Carbohydrates are another essential addition to a dog’s diet. They also have the potential to induce cooling or warming effects in a pup’s body. Think of it like this: On a hot day, would you prefer a greasy bacon plate and warm mashed potatoes or some salad with fish and rice?
In the summer, try to avoid food with sources that involve dense carbs, like root vegetables and potatoes. Instead, keep their carbohydrates based around grains like barley, millet, buckwheat, and wild rice.
Carbs to avoid during hot months include oats, sweet potatoes, and sticky rice. Other sources that are on more of a neutral playing field are quinoa, brown rice, white potatoes, pumpkin, white rice, and yams.
Summertime Dog Foods to Consider
It can be challenging to find the perfect summertime food for dogs that become warm-weather picky.
Many dog owners who switch out their pup’s summertime meals opt for a raw diet for at least part of the year. That way, you have more control over what they are eating, where it comes from, and its potential effects on their bodies.
If you don’t have time for this, the shortlist below gives you several good commercial options. Remember to also consider your pup’s personal preferences.
Each one listed below has a different primary source of protein. The rest of the ingredients are mixed.
1. Farmina Natural & Delicious
Farmina makes its Natural & Delicious blend of dog food with cod and orange, both great cooling foods. The grains used for carbohydrate and oil content include spelt and oats. The food is meant for adult dogs in medium to large breeds. They do offer a puppy blend if you have one hot dog.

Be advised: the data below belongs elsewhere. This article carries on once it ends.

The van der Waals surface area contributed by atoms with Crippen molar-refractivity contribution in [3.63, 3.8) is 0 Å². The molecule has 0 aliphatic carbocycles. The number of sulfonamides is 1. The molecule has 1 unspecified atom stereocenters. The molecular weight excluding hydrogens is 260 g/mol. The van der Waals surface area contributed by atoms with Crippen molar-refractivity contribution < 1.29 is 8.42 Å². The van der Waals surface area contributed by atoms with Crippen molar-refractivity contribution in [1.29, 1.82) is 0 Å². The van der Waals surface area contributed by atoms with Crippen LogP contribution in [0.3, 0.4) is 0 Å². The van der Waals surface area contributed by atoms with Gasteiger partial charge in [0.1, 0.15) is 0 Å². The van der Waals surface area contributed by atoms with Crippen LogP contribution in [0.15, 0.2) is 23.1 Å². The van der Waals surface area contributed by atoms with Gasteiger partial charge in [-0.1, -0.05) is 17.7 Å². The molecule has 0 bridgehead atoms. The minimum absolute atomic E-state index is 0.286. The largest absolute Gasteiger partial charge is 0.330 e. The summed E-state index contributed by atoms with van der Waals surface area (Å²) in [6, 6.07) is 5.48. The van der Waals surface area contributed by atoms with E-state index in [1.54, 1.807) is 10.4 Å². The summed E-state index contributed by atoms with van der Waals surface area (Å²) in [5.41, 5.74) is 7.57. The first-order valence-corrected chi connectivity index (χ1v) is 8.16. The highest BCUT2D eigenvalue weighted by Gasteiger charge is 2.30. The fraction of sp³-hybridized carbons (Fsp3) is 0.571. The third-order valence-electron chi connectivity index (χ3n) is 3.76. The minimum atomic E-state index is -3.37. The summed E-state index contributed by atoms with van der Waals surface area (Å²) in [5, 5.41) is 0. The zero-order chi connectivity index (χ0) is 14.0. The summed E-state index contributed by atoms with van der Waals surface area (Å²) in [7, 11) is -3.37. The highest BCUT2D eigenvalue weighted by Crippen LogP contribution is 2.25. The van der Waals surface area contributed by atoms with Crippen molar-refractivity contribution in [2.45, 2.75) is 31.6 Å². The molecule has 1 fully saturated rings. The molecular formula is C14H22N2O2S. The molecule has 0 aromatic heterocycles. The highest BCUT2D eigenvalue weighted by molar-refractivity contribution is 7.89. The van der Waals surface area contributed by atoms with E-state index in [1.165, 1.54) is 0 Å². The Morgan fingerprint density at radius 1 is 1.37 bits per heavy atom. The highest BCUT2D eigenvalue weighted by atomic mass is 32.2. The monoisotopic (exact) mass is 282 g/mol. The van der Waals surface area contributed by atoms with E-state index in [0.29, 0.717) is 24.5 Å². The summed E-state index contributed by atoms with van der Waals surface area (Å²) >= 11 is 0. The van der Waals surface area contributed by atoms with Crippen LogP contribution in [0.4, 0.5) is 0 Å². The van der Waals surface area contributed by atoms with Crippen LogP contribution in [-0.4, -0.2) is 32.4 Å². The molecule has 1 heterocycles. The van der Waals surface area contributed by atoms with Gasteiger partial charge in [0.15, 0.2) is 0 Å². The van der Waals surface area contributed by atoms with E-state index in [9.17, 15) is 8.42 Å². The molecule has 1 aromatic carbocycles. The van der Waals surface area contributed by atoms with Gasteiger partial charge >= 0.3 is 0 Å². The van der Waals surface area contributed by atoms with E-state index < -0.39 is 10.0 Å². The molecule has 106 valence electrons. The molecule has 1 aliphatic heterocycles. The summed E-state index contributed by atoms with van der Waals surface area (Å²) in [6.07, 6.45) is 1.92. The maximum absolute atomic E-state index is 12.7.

The rest of the ingredients are mainly a mix of fruits and vegetables and vitamin and nutrient supplements to round out a healthy diet at any time of the year.
2. Wellness Simple Limited Ingredients
There are not vast amounts of options when it comes to manufactured dog foods with duck as the primary source of protein. However, Wellness Simple Limited Ingredients is both duck-based and includes several other cooling ingredients.
Since ducks are not typically large animals, food blends with duck are often mixed with other poultry, such as chicken or turkey. This food is not. It is primarily made for dogs with allergies to other familiar sources of protein.
It is made without gluten, wheat, or corn and instead has ground flaxseed, which also has cooling properties.
3. Nature’s Variety Instinct Grain-Free Recipe with Real Rabbit
Nature’s Variety is a bit more well-known than the other two brands on our list. The company’s goal is to craft supremely nutritious foods for dogs. It is careful with sourcing all its ingredients.